This prototype Audi is a step ahead of its nearest rivals, with sharp lines and quality construction and plenty of power in its five-cylinder engine.
Road Test: 'Wee beastie' Audi Q3 2.5T packs a punch
An engine starts and heads turn. Even the supercool staff at Zurich's Dolder Grand Hotel, a Lord Norman Foster re-thought mix of old and new, momentarily lose their composure. There's a car launch going on, with the Warhols and other artworks of Zurich's talking point hotel joined by a fleet of Audi Q3s.
It's a blue one that's creating the biggest stir, and not simply because one journalist in a hurry takes the most direct route through the entrance rotunda's central water feature. It's the noise. Not the slight clatter of a diesel, or the smooth firing of a four-cylinder turbo petrol unit, but something a bit more guttural, a bit more offbeat and a lot more menacing.
It's a sound that's pure Audi, the unbalanced staccato rumble of a five-cylinder engine. And it's a surprise as nobody's mentioned anything other than four-cylinder engines; not in the information we received before arriving, nor as we decamp from the airport bus into our wheels for the day. Audi's PR man describes it as a "wee beastie", as much a jibe at my Scottish accent as an accurate representation of what we're hearing.
He's right, too; the Q3 is small. Think Q5 but dimensionally challenged and you're not far wrong. Typically, the real detailing externally is focused around the lights. Audi's mastery of LEDs is as yet unmatched among its peers. Front and rear, the lights are a complex mix of reflectors, chrome details, lenses and bulbs. They're dramatic when they're off, but dim the sun a touch and pop the lights on and the Q3 casts a spectacular light show. That's not to say the lights are the headline act or that its overall shape is without appeal, the Q3's lines just don't bring any surprises. Very Audi, very neat, but ultimately rather conservative. The interior, too, is just as you'd expect, which is to say beautifully finished and a tactile treat.
Inside and out, the Q3's sharp lines and quality is in stark contrast to the rather awkward melted look and cheap feeling interior of BMW's X1. The cabin is comfortable without being commodious, but if space in a Audi-badged SUV is what you're after then there's always the Q5 or Q7. Real visual punch in this emerging segment will arrive to shake things up in the shape of Range Rover's Evoque, its overt lines - offered in both three and five-door models - certain to attract those who want to be noticed.
But the Evoque's not here yet, and nothing I've read suggests the British car will have anything to rival this particular Q3. The fastest Evoques will be packing 240hp from a 2.2L turbocharged four-cylinder. Under this Q3's bonnet is a 2.5L five-cylinder with 300hp. All Audi is saying about it, is it's essentially the same engine found under the bonnet of the recent RS 3 Sportback. The output's down by around 10 per cent, for improved driveability and a more sensible torque response. That might be the case, but it's still an engine that produces its best at high revs. It's brisk at low revs; not alarmingly so, but wind on 3,000rpm or more and it becomes a very quick Q3.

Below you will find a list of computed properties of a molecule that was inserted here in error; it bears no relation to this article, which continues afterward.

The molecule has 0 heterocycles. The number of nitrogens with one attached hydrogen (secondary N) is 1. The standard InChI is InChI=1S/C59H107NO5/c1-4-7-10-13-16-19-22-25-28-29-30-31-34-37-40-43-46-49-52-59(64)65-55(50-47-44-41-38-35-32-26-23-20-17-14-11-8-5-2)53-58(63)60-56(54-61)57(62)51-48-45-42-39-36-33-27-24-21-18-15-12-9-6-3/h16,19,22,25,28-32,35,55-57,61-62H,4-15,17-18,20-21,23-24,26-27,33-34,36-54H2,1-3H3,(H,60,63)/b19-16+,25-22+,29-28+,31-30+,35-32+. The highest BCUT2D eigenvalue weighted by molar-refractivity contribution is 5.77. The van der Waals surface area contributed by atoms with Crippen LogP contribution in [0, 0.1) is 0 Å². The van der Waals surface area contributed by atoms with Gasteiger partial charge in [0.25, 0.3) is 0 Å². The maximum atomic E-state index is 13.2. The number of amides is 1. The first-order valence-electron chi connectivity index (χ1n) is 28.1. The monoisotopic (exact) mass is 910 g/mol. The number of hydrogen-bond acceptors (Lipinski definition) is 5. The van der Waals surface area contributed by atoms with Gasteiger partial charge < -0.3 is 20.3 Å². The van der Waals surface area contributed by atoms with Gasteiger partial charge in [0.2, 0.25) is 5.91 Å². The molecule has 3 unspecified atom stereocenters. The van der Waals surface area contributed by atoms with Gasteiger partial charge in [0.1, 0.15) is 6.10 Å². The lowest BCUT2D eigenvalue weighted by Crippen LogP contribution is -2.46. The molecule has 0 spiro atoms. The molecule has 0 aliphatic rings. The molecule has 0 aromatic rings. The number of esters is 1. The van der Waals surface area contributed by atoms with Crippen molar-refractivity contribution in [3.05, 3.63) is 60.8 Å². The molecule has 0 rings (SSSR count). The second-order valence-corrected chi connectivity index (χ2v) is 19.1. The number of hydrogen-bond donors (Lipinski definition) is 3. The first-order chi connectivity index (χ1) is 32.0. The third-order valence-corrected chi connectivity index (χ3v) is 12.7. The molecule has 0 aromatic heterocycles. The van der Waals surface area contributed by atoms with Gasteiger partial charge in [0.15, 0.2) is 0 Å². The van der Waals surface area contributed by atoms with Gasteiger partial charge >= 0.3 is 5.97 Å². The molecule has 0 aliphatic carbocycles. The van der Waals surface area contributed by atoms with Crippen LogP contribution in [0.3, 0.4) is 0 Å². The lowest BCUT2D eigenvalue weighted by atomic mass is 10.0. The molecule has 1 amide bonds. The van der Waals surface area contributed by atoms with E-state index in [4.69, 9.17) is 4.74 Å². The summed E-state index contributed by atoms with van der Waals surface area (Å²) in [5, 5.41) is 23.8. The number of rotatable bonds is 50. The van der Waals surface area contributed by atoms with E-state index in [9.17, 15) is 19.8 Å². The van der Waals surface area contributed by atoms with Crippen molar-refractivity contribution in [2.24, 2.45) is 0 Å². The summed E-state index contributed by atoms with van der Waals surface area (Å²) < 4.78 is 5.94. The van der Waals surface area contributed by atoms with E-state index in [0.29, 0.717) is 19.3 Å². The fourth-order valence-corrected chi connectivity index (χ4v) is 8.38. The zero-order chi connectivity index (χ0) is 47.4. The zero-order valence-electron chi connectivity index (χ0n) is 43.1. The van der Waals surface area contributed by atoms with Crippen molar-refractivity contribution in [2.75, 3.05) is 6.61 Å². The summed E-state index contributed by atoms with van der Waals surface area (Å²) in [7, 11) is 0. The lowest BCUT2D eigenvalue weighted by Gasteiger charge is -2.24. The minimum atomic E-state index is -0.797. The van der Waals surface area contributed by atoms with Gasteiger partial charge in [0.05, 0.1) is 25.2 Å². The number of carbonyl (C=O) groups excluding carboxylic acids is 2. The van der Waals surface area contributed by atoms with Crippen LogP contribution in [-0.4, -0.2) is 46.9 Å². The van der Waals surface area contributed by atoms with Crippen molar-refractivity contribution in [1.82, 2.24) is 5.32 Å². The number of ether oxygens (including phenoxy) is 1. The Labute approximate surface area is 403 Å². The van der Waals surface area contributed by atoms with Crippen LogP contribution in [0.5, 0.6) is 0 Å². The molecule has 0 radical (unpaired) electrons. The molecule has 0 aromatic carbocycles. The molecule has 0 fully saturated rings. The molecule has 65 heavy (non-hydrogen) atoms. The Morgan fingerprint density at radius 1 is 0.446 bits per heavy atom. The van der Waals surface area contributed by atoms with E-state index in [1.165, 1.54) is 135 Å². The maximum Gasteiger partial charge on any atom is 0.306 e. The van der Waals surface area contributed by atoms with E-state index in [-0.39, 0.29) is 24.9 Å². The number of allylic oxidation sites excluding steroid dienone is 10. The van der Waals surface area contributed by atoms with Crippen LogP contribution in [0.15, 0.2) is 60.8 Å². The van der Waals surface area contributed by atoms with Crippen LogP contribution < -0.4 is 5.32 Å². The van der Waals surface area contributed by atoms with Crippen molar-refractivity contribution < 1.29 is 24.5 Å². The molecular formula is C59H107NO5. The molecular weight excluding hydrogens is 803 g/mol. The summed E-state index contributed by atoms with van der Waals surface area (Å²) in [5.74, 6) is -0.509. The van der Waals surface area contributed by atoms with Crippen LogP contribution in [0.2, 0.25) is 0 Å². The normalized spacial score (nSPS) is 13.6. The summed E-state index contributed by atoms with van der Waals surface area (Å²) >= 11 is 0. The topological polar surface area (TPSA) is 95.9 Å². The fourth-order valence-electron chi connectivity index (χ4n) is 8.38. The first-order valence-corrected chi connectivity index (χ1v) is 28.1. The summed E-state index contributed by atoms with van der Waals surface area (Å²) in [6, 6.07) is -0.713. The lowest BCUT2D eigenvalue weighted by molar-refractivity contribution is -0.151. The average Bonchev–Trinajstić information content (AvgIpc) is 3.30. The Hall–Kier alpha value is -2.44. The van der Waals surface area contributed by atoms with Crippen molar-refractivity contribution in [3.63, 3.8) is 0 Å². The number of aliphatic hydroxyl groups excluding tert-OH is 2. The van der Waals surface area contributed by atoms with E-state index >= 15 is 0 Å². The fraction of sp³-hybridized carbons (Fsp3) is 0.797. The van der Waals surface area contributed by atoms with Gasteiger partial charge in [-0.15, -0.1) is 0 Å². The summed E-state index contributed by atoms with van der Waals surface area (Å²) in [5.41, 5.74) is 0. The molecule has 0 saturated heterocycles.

Audi's people are keen to point out that this 2.5T Q3 is very much a development machine, a pre-production model that's here for our evaluation. Certainly there's some odd noises from underneath, that engineers will undoubtedly have identified and be working on. Likewise the sometimes snatchy response of the seven-speed S tronic automatic will be refined for production. Hopefully they leave the soundproofing alone, as the rousing note emanating from both under the bonnet and the exhausts is proper old-school Audi.
What's not is the ride and handling. The chassis shows real promise, the ride surprisingly supple for an Audi performance model - though our recent drive of the RS 3 underlined that Audi's days of too-taut suspension might be behind it. There's some feel to the steering too; the response at the thick-rimmed wheel demonstrating accuracy and nicely measured weighting.
No numbers exist, at least not for our consumption, but figure on a 0-100kph time in the sixes, with a top speed in the 250kph region. Prices? We'd be guessing, much like everything else in fact. Audi's not even got around to thinking what it'll badge this model - the bootlid currently wears TFSI quattro badging. RS is highly improbable, it's not raw and involving enough to wear two letters with credibility, but an S alone would fit. There's little externally to differentiate it from its more sensible relatives too, this pre-production model wearing S Line specification.
Some brushed metal addenda inside and out, slightly flared wheel-arches and a bootlid badge would help no end, though admittedly in its current guise it certainly puts the Q into Q3. All bets are off in the upcoming Audi/Range Rover battle.